The voltage supplied to the power amplifier 23 from the multiplier 18 is in phase with the generated cosine waveform and is represented by Vs measured at point (d). This voltage is 180° out of phase with the stator current Is, and leads by 45° the reference square-wave voltage RV measured at point (e). The actual phase comparison carried out is between RV and Es, and the phase-sensitive detector operates to provide an output indicative of the magnitude and sense of any deviation from a 90° phase difference with Es leading RV. In this situation, as shown in FIG. 2, the phase angle between Es and RV is (θ+45°) and hence θ is 45° as required.
In operation, when the control circuit is switched on the motor will be at rest, and hence, in the presence of a control signal Z, the stator current Is will lag behind the stator voltage Es by almost 90°. The frequency of the variable frequency oscillator will initially by a maximum, but will be reduced by the output from the phase sensitive detector until the desired 45° phase relationship is achieved. Any change in load will result in a speed change and hence affect the phase difference, causing the frequency of the oscillator to change. Hence the control circuit operates to vary the frequency of the two supply voltages to the stator windings so as to maintain the maximum torque condition.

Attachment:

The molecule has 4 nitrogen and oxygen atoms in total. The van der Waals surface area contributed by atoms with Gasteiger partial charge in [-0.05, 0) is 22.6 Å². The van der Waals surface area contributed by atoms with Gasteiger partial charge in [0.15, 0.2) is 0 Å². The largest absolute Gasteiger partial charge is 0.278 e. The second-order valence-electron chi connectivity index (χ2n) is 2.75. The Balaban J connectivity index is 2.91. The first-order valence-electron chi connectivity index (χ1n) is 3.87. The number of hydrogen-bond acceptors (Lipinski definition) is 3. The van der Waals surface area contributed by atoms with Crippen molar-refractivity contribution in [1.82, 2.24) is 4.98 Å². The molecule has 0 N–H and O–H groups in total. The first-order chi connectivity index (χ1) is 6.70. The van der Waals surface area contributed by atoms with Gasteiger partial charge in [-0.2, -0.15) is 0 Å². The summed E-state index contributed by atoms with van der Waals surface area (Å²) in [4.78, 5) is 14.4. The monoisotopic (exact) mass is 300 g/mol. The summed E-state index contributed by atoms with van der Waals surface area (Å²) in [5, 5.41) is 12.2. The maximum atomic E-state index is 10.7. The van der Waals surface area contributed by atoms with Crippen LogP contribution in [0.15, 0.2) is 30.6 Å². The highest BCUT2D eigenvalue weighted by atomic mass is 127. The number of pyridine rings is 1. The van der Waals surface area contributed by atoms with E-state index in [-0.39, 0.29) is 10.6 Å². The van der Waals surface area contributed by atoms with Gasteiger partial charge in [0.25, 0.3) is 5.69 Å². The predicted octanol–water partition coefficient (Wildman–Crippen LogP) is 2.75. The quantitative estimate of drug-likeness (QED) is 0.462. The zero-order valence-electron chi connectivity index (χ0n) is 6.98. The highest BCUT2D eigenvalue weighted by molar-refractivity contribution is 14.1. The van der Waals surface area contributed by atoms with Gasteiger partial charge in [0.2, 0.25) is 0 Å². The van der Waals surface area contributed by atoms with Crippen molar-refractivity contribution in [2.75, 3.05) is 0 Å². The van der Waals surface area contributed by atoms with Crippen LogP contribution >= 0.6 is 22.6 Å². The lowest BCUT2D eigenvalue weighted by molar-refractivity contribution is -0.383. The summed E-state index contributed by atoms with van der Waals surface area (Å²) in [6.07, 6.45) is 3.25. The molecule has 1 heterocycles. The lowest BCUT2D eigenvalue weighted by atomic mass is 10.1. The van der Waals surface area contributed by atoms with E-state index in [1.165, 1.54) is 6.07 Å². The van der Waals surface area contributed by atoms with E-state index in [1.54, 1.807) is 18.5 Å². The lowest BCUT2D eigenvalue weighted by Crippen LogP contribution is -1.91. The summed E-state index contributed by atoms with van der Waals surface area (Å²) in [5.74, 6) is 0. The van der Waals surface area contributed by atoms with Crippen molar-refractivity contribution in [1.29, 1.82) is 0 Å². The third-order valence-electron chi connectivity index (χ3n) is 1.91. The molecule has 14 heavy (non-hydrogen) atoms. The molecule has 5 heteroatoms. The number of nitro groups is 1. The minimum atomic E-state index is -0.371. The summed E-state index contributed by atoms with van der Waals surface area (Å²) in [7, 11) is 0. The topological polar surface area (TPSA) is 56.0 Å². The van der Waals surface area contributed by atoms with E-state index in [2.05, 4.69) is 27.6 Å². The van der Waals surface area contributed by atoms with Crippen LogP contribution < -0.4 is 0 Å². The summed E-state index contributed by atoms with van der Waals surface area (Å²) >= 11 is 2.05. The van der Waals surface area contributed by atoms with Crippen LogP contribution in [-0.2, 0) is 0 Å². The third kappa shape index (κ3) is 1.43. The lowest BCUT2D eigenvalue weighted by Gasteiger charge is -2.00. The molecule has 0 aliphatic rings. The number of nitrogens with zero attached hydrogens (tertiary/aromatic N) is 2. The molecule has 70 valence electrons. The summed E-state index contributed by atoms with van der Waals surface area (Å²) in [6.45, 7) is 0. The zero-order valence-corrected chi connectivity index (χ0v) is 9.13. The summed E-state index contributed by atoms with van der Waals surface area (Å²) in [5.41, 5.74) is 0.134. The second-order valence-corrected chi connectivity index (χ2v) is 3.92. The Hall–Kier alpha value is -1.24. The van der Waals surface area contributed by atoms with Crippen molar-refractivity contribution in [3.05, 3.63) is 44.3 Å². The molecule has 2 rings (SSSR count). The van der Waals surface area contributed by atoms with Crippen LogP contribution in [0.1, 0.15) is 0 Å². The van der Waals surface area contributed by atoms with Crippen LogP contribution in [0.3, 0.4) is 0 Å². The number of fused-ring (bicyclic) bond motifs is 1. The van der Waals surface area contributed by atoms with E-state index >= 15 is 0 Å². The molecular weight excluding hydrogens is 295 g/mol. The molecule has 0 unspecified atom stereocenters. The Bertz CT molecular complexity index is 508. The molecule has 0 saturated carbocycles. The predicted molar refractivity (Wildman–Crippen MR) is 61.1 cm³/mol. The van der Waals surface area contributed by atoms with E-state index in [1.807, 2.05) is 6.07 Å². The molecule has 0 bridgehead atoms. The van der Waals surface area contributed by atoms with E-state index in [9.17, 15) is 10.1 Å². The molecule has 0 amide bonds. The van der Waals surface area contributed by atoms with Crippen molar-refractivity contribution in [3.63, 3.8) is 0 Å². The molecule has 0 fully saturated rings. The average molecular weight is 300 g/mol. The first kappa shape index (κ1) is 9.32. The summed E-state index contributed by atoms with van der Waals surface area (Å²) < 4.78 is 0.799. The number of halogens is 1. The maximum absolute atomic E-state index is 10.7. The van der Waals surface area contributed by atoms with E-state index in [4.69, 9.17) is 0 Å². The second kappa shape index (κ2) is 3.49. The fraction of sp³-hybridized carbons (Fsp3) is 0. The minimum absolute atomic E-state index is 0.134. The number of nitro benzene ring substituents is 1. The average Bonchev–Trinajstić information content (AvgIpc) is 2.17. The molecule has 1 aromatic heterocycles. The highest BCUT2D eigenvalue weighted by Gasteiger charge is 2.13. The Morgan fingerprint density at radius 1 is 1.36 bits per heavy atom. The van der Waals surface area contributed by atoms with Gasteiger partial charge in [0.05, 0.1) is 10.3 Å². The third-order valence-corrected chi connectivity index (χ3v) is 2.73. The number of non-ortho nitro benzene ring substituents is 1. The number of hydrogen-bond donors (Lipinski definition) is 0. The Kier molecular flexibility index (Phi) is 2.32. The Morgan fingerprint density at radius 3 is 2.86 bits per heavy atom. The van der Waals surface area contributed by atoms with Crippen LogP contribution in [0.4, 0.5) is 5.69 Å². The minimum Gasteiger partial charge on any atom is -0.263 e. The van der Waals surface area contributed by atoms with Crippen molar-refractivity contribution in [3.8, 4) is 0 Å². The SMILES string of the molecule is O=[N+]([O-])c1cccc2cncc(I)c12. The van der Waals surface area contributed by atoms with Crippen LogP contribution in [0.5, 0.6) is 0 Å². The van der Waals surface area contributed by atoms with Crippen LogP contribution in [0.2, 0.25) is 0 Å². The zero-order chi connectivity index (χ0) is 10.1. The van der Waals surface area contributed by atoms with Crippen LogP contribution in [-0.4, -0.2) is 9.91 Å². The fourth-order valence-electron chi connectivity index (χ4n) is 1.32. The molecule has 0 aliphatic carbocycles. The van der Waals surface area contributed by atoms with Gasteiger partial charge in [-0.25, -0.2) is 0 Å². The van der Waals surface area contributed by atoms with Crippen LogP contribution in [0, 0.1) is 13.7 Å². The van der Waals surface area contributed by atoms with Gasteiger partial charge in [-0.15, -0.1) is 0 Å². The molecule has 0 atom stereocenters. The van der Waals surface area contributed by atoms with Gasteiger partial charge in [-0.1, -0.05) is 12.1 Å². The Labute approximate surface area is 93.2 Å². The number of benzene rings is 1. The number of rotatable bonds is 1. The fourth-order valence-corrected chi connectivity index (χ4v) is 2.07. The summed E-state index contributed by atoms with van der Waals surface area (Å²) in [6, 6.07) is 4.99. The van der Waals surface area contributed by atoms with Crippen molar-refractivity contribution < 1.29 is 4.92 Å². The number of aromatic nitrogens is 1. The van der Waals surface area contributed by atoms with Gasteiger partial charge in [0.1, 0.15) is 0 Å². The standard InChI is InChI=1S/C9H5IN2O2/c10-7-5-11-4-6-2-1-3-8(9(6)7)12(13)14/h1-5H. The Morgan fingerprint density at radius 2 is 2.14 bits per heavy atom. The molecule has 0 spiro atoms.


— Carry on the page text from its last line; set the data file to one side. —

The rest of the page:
If the control signal Z changes sign, then the output of the multiplier 17 will change sign but that of multiplier 18 will not. This results in a reversal of one phase winding and hence reverses the direction of rotation of the motor.
The application to the multiplier 18 of a minimum control signal Zm/10 prevents the current output of power amplifier 23 from falling to zero even when the control signal Z is zero.
The theory set out earlier also leads to an alternative method of controlling the motor to operate under maximum torque conditions. It will be seen that for maximum torque RR =SXR. The reactance XR is equal to 2πfLR, where LR is the inductance of the rotor, and is constant. Hence the condition for maximum torque is
now, from equation (3),
and hence for maximum torque
This means that by measuring the speed of rotation of the motor and adding to a signal representing this speed a second constant signal representing the quantity R/2πL, the frequency of the variable frequency oscillator may be controlled directly.
FIG. 3 is a schematic circuit diagram of part of the necessary circuitry, the remainder being the same as in FIG. 1. Amplifier 30, phase-sensitive detector 29 and bistable circuit 28 of FIG. 1 have been removed, and a tachogenerator 31 and summing amplifier 32 provided in their place. As in the first embodiment, the circuit operates to adjust the frequency of the motor supply so that the motor operates under maximum torque conditions.